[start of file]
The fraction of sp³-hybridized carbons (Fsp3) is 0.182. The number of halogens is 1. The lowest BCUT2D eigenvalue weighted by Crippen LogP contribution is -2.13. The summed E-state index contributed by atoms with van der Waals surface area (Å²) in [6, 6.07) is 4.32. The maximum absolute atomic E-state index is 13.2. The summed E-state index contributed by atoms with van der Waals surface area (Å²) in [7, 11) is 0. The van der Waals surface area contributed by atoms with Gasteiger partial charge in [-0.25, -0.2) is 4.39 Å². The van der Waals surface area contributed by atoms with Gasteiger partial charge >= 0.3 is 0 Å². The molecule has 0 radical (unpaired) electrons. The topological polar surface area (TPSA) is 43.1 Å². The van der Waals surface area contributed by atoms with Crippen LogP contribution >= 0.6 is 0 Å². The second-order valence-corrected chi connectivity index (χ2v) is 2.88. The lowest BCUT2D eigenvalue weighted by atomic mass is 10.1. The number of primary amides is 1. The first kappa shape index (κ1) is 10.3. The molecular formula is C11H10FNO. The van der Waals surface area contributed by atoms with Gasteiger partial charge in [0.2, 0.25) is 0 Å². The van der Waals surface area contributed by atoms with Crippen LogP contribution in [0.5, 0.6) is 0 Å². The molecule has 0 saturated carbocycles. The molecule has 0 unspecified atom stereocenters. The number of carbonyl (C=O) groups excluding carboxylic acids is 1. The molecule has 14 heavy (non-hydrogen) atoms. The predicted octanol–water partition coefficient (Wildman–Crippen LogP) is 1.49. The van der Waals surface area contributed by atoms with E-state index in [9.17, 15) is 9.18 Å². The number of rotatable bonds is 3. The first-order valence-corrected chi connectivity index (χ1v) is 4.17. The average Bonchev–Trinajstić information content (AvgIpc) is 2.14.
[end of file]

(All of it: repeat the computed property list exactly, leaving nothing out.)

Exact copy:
The fraction of sp³-hybridized carbons (Fsp3) is 0.182. The number of halogens is 1. The lowest BCUT2D eigenvalue weighted by Crippen LogP contribution is -2.13. The summed E-state index contributed by atoms with van der Waals surface area (Å²) in [6, 6.07) is 4.32. The maximum absolute atomic E-state index is 13.2. The summed E-state index contributed by atoms with van der Waals surface area (Å²) in [7, 11) is 0. The van der Waals surface area contributed by atoms with Gasteiger partial charge in [-0.25, -0.2) is 4.39 Å². The van der Waals surface area contributed by atoms with Gasteiger partial charge >= 0.3 is 0 Å². The molecule has 0 radical (unpaired) electrons. The topological polar surface area (TPSA) is 43.1 Å². The van der Waals surface area contributed by atoms with Crippen LogP contribution >= 0.6 is 0 Å². The second-order valence-corrected chi connectivity index (χ2v) is 2.88. The lowest BCUT2D eigenvalue weighted by atomic mass is 10.1. The number of primary amides is 1. The first kappa shape index (κ1) is 10.3. The molecular formula is C11H10FNO. The van der Waals surface area contributed by atoms with Gasteiger partial charge in [0.2, 0.25) is 0 Å². The van der Waals surface area contributed by atoms with Crippen LogP contribution in [0.5, 0.6) is 0 Å². The molecule has 0 saturated carbocycles. The molecule has 0 unspecified atom stereocenters. The number of carbonyl (C=O) groups excluding carboxylic acids is 1. The molecule has 14 heavy (non-hydrogen) atoms. The predicted octanol–water partition coefficient (Wildman–Crippen LogP) is 1.49. The van der Waals surface area contributed by atoms with E-state index in [9.17, 15) is 9.18 Å². The number of rotatable bonds is 3. The first-order valence-corrected chi connectivity index (χ1v) is 4.17. The average Bonchev–Trinajstić information content (AvgIpc) is 2.14.